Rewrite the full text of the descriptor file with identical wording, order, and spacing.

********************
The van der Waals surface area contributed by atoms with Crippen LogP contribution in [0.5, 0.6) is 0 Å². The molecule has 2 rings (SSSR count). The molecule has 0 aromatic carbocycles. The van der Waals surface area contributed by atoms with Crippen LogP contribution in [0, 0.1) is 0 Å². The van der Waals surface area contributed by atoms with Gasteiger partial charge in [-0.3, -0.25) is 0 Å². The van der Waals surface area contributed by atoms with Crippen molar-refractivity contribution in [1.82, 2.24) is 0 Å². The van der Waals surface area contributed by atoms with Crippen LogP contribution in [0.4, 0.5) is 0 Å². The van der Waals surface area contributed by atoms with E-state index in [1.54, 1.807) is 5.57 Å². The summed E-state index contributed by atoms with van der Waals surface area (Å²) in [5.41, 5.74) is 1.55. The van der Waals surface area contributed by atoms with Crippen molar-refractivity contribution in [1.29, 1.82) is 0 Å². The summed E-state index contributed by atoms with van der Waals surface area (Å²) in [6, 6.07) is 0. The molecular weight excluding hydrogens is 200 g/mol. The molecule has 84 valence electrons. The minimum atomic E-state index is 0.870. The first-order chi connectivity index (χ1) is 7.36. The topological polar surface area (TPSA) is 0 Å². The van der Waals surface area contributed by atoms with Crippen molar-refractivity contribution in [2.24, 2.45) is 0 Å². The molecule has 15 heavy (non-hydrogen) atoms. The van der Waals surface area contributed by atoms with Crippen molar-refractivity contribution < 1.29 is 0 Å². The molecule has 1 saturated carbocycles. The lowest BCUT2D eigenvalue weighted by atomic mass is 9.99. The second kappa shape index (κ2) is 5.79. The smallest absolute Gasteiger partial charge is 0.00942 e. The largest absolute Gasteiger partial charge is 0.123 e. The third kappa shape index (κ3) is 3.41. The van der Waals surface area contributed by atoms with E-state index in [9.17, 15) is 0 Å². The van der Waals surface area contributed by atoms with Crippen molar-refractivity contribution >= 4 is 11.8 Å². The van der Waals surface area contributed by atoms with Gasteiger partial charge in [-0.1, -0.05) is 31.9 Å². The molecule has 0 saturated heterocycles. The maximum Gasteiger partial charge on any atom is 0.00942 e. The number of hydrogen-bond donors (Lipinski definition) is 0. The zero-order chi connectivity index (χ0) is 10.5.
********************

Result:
The van der Waals surface area contributed by atoms with Crippen LogP contribution in [0.5, 0.6) is 0 Å². The molecule has 2 rings (SSSR count). The molecule has 0 aromatic carbocycles. The van der Waals surface area contributed by atoms with Crippen LogP contribution in [0, 0.1) is 0 Å². The van der Waals surface area contributed by atoms with Gasteiger partial charge in [-0.3, -0.25) is 0 Å². The van der Waals surface area contributed by atoms with Crippen molar-refractivity contribution in [1.82, 2.24) is 0 Å². The van der Waals surface area contributed by atoms with Crippen LogP contribution in [0.4, 0.5) is 0 Å². The van der Waals surface area contributed by atoms with E-state index in [1.54, 1.807) is 5.57 Å². The summed E-state index contributed by atoms with van der Waals surface area (Å²) in [5.41, 5.74) is 1.55. The van der Waals surface area contributed by atoms with Crippen molar-refractivity contribution in [1.29, 1.82) is 0 Å². The summed E-state index contributed by atoms with van der Waals surface area (Å²) in [6, 6.07) is 0. The molecular weight excluding hydrogens is 200 g/mol. The molecule has 84 valence electrons. The minimum atomic E-state index is 0.870. The first-order chi connectivity index (χ1) is 7.36. The topological polar surface area (TPSA) is 0 Å². The van der Waals surface area contributed by atoms with Crippen molar-refractivity contribution in [2.24, 2.45) is 0 Å². The molecule has 15 heavy (non-hydrogen) atoms. The van der Waals surface area contributed by atoms with Crippen molar-refractivity contribution < 1.29 is 0 Å². The molecule has 1 saturated carbocycles. The lowest BCUT2D eigenvalue weighted by atomic mass is 9.99. The second kappa shape index (κ2) is 5.79. The smallest absolute Gasteiger partial charge is 0.00942 e. The largest absolute Gasteiger partial charge is 0.123 e. The third kappa shape index (κ3) is 3.41. The van der Waals surface area contributed by atoms with E-state index in [9.17, 15) is 0 Å². The van der Waals surface area contributed by atoms with Crippen molar-refractivity contribution >= 4 is 11.8 Å². The van der Waals surface area contributed by atoms with Gasteiger partial charge in [-0.1, -0.05) is 31.9 Å². The molecule has 0 saturated heterocycles. The maximum Gasteiger partial charge on any atom is 0.00942 e. The number of hydrogen-bond donors (Lipinski definition) is 0. The zero-order chi connectivity index (χ0) is 10.5.